Your article (“Council accused of acting against natural justice on campus homes”, September 13) fails to raise at least one key issue in the dispute between Jordanhill community council and Glasgow City Council.

As a local resident who has followed proposals for the campus since the University of Strathclyde took the regrettable decision to sell the site, I have attended three public meetings staged by the community council. At each of these, officials have been at pains to point out that Jordanhill community council is not against development on the campus site and acknowledges that this must happen.

What appears to be at the heart of the community’s anger is the refusal of Glasgow City Council and Cala Homes to acknowledge the merit of a community value proposition produced by the community council in February this year. This document proposes a multi-purpose community facility on the site that, among other things, would provide a much-needed pre-school and after-school centre, the demand for which will only increase when 400-plus homes are built in the area.

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On May 18, Susan Aitken, the Leader of Glasgow City Council, was quoted in your sister paper the Evening Times as stating: “Every community needs access to quality places to play, meet, learn or create and we will invest to make sure every community has at least one new or refurbished community facility by the end of this term.”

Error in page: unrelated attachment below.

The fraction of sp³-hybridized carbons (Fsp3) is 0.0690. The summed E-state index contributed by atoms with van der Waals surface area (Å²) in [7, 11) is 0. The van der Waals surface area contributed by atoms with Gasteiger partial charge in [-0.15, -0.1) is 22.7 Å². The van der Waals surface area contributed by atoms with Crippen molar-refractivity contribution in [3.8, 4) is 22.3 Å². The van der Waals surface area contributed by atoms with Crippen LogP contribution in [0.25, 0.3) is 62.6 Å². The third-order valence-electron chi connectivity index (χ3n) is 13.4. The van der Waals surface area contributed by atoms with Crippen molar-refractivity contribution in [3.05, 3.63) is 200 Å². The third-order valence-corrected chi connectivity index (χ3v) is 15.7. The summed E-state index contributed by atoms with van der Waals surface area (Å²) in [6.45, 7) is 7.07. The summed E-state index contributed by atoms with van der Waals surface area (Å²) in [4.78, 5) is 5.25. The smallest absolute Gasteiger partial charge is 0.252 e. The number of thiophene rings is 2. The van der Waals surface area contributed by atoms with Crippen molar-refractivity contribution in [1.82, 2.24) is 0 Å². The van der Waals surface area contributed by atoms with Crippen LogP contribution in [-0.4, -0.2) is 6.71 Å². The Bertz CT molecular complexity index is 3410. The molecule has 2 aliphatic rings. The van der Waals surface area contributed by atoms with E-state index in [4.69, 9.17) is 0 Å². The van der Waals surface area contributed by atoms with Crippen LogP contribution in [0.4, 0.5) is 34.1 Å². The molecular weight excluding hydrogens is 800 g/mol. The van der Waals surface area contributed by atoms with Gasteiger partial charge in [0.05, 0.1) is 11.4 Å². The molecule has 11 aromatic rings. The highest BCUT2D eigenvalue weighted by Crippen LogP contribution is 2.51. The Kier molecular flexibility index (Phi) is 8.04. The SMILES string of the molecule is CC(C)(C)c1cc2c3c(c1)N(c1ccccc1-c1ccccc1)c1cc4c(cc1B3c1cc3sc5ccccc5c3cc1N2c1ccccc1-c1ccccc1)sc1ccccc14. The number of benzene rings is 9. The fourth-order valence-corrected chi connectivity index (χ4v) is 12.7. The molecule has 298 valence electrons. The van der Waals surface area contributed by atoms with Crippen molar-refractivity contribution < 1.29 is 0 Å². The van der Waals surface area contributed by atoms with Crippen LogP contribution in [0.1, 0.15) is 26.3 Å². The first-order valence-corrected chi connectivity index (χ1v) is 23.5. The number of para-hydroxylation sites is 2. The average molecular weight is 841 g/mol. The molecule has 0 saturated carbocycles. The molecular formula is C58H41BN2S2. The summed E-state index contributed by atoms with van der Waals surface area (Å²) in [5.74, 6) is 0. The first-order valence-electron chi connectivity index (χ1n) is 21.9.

Her administration has the perfect opportunity to deliver on that promise in Jordanhill. How much more would we all benefit if the city council opts to spend taxpayers’ money in such a way rather than in needlessly, perhaps even recklessly, defending a legal action?

William Dick,

Southbrae Drive, Glasgow.

As a local resident I am not against the campus site development, just the “max-pack” approach that seems to have been taken by the developers following the initial planning application.

I now see a “community facility” creeping into the discussions with more weight.

This is much needed and will form a pivotal role within the Jordanhill area, given the increased residential numbers that are proposed.

Susan Aitken, the Leader of Glasgow City Council, is on record as emphasising the importance to communities of places to play, meet, learn and create and investing in facilities for these activities.

I hope her promise is acted upon and that these promises are delivered.

If tackled in the right way by reducing proposed unit numbers to those previously tabled and installing strong community legacy space, the council could turn contentious issues to its advantage and produce a flagship paving the way for other such facilities across the city and beyond.

I have previously contacted Ms Aitken to discuss this but I am yet to receive a response.

Finally, I’m also upset to learn that the council is going ahead with discussions with the developer on one hand while spending taxpayers’ money defending legal action on the other.

Proactive and open discussions should have been set up a long time ago in order to stop matters getting out of hand, complicated and expensive.

The focus should always have been on productive avenues to resolve this matter rather than on maximising return to the detriment of the community.

Colin Andrews,

Sackville Avenue,

Glasgow.